This story was published more than 9 years ago.
Internet poker operator Lock Poker spoke out about its player to player cash transfers, noting that they have implemented a new policy that will require players to accumulate at least 15% of the transferred money needs to be accumulated before it is withdrawn.
In a statement posted to its website Lock Poker said:
"Through a detailed investigation over the past few weeks the Lock security team uncovered a large group of persons that were abusing the P2P transfer policy and creating a large network of mule accounts to move and withdraw funds without any play at all taking place."
"To deal with this situation a policy change was put into place to clear out the backlog of withdrawals by accounts with little to no play and increase the speed of withdrawals for players taking actual winnings."
"Lock has introduced a new cash-out policy for transferred funds which requires a player to accumulate at least 15% in GGR on the funds received via P2P transfer before these funds are cashed-out. Put simply, for every $100 of transferred funds to be withdrawn, $15 of rake or fees will need to be accumulated beforehand."
"The policy change was put in place explicitly to put an end to money laundering via Lock's player transfers. Players withdrawing winnings are not affected."
"Lock will continue to process withdrawals and work to reduce all withdrawal delays over the coming weeks."
"A large amount of mis-information has been spread recently on various poker news sites and forum postings about player funds being lost in recent banking scandals; none of this is true."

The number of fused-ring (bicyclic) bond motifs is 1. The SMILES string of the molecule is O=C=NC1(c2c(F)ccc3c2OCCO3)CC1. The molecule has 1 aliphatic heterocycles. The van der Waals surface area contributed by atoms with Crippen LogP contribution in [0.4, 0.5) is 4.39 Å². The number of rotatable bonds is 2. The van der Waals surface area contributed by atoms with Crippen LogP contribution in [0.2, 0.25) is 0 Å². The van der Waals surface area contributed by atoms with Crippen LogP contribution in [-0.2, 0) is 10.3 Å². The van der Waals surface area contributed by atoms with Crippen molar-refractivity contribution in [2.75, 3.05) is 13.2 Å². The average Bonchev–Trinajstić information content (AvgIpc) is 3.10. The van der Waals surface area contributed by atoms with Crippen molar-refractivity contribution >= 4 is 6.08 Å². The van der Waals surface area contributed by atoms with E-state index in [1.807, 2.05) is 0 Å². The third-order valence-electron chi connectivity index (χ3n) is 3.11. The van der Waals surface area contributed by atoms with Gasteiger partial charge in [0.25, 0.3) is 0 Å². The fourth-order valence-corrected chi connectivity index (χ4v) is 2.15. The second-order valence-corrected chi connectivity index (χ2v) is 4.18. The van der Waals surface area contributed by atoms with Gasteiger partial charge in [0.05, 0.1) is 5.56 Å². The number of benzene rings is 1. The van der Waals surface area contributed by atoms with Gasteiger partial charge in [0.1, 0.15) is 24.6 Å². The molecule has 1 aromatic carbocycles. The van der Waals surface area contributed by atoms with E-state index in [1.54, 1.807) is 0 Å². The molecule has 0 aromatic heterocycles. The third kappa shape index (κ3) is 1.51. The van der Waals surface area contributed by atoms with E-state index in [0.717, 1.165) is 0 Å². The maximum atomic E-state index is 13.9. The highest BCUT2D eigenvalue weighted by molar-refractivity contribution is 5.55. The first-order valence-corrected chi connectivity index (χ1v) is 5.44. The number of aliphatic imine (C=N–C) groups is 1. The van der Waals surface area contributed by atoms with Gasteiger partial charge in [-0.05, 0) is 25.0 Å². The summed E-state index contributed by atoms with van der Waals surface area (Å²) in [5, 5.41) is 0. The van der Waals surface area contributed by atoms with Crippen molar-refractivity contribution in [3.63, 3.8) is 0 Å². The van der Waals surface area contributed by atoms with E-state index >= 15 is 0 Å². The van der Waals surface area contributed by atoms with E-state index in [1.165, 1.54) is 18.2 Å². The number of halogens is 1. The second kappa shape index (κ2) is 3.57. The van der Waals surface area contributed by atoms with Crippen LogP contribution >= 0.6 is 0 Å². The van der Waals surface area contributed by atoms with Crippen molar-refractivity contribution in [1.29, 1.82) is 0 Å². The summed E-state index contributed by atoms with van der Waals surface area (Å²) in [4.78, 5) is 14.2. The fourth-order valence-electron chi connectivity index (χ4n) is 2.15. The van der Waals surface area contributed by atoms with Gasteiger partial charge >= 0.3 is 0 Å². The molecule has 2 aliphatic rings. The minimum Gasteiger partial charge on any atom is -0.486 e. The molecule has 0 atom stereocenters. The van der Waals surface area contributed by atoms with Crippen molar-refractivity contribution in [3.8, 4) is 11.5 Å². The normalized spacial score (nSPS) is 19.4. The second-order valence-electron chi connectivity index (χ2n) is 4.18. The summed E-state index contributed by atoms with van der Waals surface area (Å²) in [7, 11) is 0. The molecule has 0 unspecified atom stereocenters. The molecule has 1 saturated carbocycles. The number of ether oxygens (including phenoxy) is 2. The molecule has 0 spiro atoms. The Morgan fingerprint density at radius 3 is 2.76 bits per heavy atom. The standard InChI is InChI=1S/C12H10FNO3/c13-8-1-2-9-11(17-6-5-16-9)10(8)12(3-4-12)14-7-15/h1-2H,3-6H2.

Additionally, Lock Poker CEO Jennifer Larson granted an interview to gambling publication "Gambling911" in which she addressed the company's slow payments.
In the interview Larson said, “In terms of slow payouts there are a number of reasons for this. There was a group of people who were buying and cashing out players bankrolls and not playing at all - this was a large volume and was causing legitimate players' cash outs to be delayed, as the scheme was using accounts incorrectly marked as belonging to affiliates."
“The other main reason is that Lock (is) one of the largest poker sites that continues to serve players in most States in the US. This means that all Lock payments processors must be discreet as the DOJ has shown repeatedly that it likes to seize the players’ funds."
However the CEO's explanations appear to only raise more issues, as it is not only US players that are having issues getting money out of Lock. Is the firm in dire straights, or is everything really as how Lock would want us to believe it is?
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